The US once again finds itself in an election year. Already, the air is thick with speculation and debate. Amidst the fervor, investors often find themselves wondering: should they adjust their portfolios based on election outcomes? The short answer is no. Historical data and market behavior suggest that while elections and politics capture public attention, they do not significantly dictate the performance of the stock market.

1. Markets Have Marched Upward Regardless of Which Party Controls the Presidency
Furthermore, 83% of presidential terms have had positive stock market returns, averaging 9.5% per year. Only three presidential terms had a negative return and those were due to larger economic issues. For example, the markets declined during Herbert Hoover’s term due to the Great Depression and George W. Bush’s term experienced a decline linked to the 2008 financial crisis. These instances highlight that economic fundamentals, rather than political leadership, play a more critical role in market performance.

Hypothetical growth of a dollar invested in the S&P 500 January 1926-December 2023.

Click to enlarge chart.

2. Stocks Have Also Gone Up Regardless of Which Party Controls Congress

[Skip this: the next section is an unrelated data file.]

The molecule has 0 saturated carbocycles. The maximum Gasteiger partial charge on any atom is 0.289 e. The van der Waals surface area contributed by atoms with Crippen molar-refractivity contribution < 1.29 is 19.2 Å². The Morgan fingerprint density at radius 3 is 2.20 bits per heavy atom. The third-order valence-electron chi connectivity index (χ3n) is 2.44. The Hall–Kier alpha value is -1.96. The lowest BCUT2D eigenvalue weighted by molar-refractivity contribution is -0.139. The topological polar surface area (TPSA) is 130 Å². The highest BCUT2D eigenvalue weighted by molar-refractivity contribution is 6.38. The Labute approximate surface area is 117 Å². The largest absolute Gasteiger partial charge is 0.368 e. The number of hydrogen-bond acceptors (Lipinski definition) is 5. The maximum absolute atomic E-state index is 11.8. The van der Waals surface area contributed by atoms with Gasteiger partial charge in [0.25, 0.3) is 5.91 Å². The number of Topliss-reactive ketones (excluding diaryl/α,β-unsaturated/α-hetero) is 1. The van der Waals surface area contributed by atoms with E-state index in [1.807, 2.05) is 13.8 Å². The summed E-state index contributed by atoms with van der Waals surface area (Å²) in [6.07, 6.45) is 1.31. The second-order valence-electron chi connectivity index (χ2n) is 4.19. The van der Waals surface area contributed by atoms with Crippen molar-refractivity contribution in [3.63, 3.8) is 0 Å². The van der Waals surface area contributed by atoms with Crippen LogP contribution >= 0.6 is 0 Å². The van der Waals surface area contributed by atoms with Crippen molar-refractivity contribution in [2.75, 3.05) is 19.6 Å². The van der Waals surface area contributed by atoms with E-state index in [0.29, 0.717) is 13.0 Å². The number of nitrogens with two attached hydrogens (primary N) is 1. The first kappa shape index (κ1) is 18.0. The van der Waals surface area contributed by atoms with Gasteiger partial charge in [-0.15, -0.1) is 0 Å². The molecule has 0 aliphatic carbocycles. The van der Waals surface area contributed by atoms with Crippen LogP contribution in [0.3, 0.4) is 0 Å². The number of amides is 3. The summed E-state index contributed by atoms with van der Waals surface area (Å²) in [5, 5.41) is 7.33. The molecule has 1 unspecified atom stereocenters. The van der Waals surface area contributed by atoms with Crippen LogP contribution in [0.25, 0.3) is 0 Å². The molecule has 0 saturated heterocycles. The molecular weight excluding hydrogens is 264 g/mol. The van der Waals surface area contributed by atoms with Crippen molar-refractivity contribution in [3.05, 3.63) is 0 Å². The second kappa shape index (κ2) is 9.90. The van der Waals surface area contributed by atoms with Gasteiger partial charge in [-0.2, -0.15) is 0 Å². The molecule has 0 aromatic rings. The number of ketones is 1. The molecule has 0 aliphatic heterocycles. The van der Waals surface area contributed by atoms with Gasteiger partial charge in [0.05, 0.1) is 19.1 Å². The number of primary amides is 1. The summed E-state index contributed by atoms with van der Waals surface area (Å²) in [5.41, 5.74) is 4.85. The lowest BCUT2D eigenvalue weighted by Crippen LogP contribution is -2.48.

While actions by Congress might indirectly impact markets via policy, other factors tend to play an even bigger role, such as geopolitical events, interest rate changes, and economic shifts.

Chart of the growth of a dollar invested in the S&P 500.

Click to enlarge chart.

3. Returns in Election Months are Randomly Distributed, Indicating the Winner of the Presidency Doesn’t Significantly Impact Markets
Investors might expect some short-term volatility due to uncertainty and speculation, but long-term trends remain unaffected by the electoral process.

Distribution of monthly returns.

Click to enlarge chart.

In summary, while it might be tempting to take action in your portfolio based on your view on how the election might unfold, the best strategy is to stay the course with your investments. It is better to focus on political actions you can control, like voting, writing postcards to get out the vote and donating to political campaigns.

Note: The charts are from Dimensional Fund Advisors. Past performance is not a guarantee of future results. Indices are not available for direct investment. Their performance does not reflect the expenses associated with the management of an actual portfolio. In USD. Growth of wealth shows the growth of a hypothetical investment of $1 in the securities in the S&P 500 index. S&P data © 2024 S&P Dow Jones Indices LLC, a division of S&P Global. All rights reserved. Data presented in the growth of wealth chart is hypothetical and assumes reinvestment of income and no transaction costs or taxes. The chart is for illustrative purposes only and is not indicative of any investment. The Fama/French Indices represent academic concepts that may be used in portfolio construction and are not available for direct investment or for use as a benchmark. In US dollars.